LAKE CHARLES, La. — Zeta, the storm that formed in the Caribbean over the weekend, gained strength Monday afternoon to become a hurricane, which forecasters warn is likely to make landfall along the U.S. Gulf Coast, where storm-beleaguered residents are fearful of yet another round of destruction.
Zeta, the 27th named storm of the 2020 season, had maximum sustained winds of 80 mph as it intensified into a Category 1 hurricane centered about 90 miles southeast of Cozumel island off Mexico’s Yucatán Peninsula, the National Hurricane Center said.
It is expected to break a record by becoming the 11th named storm to make landfall in the U.S. this season, with southeastern Louisiana potentially getting slammed around Wednesday afternoon, according to forecasters. Heavy rains, however, will already be felt in the central Gulf Coast on Tuesday night, spreading across eastern Mississippi and Alabama.
Zeta could revert to a tropical storm by the time it makes landfall in the U.S., said Joe Rua, a lead forecaster for the National Weather Service in Lake Charles.
“It’s going to be a close call with remaining a Category 1,” he said.
A hurricane watch was in effect Monday evening from Morgan City, Louisiana, to the Mississippi-Alabama border, including Lake Pontchartrain and metropolitan New Orleans. New Orleans officials also called for a voluntary evacuation Monday of some vulnerable districts as sandbags were being assembled.
No matter the storm’s strength, Gov. John Bel Edwards said, Louisiana, which is still recovering from hurricanes Laura and Delta, wouldn’t take Zeta for granted. He issued a state of emergency Monday and prepared 1,150 members of the Louisiana National Guard to be activated.
“Good thing and the bad thing is we’ve had a lot of practice this year,” Edwards told reporters.
Laura made landfall 1n Louisiana near the Texas border on Aug. 27 as a powerful Category 4 storm, with wind speeds of 150 mph and life-threatening storm surges. Six weeks later, Delta, a Category 2 storm, raked southwestern Louisiana again, marking the sixth time this season that Louisianans had to prepare for a hurricane. Hundreds of thousands of households across Louisiana, Texas and Mississippi were left without power.
Lake Charles, the heart of Louisiana’s Cajun country, felt a double whammy of devastation from Laura and Delta. As residents were picking up the pieces from Laura, Delta dealt another blow.
While forecasters say Lake Charles and the rest of southwestern Louisiana are expected to dodge this latest storm, some residents rebuilding from the pair of hurricanes remain wary.
“Oh, Lord, we’ve been watching every day since I heard about it,” said Hazel Logan, 44, who was getting free meals Monday from the United Way of Southwest Louisiana’s hurricane relief center in Lake Charles.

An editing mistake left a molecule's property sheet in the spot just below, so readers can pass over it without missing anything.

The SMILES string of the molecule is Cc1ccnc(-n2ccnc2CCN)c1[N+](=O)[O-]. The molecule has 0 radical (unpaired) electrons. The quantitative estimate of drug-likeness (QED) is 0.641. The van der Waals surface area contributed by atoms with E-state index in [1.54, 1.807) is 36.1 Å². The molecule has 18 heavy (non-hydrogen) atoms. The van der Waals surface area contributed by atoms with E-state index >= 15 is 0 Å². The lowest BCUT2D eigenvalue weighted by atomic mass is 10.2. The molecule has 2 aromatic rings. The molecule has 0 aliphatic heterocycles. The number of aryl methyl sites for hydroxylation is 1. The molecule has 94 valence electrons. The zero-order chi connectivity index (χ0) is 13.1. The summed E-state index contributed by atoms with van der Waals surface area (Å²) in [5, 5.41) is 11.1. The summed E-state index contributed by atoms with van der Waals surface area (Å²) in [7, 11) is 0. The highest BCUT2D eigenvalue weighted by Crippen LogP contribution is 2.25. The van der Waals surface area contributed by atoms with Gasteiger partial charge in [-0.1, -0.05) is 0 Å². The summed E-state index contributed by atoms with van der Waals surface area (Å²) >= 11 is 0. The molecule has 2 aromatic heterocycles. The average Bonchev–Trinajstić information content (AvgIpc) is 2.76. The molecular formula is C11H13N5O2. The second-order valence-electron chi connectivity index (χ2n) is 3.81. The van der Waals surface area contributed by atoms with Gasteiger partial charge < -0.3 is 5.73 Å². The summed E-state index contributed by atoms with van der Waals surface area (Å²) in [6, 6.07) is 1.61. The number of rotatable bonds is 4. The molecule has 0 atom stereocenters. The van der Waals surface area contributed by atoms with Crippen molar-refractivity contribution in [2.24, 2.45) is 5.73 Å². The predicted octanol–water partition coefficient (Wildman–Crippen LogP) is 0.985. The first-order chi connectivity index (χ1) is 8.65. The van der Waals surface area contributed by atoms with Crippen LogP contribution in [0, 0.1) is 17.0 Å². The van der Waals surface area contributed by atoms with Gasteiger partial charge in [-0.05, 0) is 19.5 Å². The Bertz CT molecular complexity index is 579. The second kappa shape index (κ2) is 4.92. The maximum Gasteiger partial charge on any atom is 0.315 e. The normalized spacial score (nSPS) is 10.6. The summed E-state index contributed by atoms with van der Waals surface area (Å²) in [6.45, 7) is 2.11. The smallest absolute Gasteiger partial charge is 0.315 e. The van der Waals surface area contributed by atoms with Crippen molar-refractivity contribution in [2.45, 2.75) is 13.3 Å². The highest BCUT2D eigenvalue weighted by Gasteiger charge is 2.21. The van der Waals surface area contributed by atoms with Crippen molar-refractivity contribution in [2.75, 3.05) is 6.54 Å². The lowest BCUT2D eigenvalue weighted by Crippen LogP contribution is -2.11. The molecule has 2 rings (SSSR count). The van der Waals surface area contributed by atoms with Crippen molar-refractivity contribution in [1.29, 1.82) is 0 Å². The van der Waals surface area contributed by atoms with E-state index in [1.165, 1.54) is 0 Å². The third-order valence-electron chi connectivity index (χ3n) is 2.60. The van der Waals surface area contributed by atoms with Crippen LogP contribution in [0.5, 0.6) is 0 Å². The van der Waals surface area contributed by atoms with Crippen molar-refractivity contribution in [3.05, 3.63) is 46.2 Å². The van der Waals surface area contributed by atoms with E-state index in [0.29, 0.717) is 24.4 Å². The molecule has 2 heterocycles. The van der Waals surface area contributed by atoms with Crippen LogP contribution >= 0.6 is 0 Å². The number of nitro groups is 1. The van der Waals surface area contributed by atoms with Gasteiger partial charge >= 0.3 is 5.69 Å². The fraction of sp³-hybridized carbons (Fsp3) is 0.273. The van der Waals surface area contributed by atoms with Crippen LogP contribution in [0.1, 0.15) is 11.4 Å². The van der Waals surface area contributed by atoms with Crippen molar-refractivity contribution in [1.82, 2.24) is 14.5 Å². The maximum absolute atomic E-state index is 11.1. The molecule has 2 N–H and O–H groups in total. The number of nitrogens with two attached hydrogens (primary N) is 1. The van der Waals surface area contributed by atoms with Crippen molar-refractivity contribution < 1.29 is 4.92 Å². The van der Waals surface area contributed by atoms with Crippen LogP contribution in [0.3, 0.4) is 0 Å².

“It’s saying it’s going more eastward, but they said that with the other storm,” Logan said, adding: “I’m just taking it day by day. I can’t lie and say I’m not concerned.”
The roof of Logan’s home on the outskirts of Lake Charles was damaged this hurricane season, but that didn’t stop her from taking in other family members who had fared worse. The seafood business she operates was also battered — and that was on top of the financial hit she took as a result of the coronavirus pandemic.
Now, she’s waiting on her insurance to help her rebuild.
“We have been neglected,” she said.
Across Louisiana, tens of thousands of residences and other structures were partly ruined or destroyed by Laura, which primarily caused wind damage, and Delta, which brought intense flooding, said Ashley Rodrigue, a spokeswoman for the state fire marshal’s office. The agency’s surveying is used to help communities obtain federal emergency funding,
About 95 percent of the 35,000 structures in Lake Charles were damaged, while about 6,000 of its 78,000 residents haven’t returned since Delta, officials said. Many went to evacuation shelters and remain in hotels in surrounding cities with the assistance of state vouchers.
Blue tarps cover once-vibrant homes in Lake Charles’ residential neighborhoods, and 10-foot piles of tree limbs and debris sit untouched as reminders of one of the worst hurricane seasons to strike Louisiana since 2005, when Katrina and Rita led to economic devastation and hundreds of deaths.
Since early September, the United Way of Southwest Louisiana’s relief center in Lake Charles has been operating a drive-thru service to pick up food, water, cleaning supplies and baby products donated from around the world.
The nonprofit has been serving upward of 2,000 meals a day, President and CEO Denise Durel said. While evacuation orders temporarily halted its operations, Durel said, it is ready for whatever Zeta may bring — and whatever the people of the region may need.
“I don’t wish Zeta on anyone, on any community,” Durel said, “but we’re definitely just praying every day it spares us.
“I can’t even imagine what the longevity of the damage will be if we get hit again,” she said.
Daniella Silva reported from Lake Charles and Erik Ortiz from New York.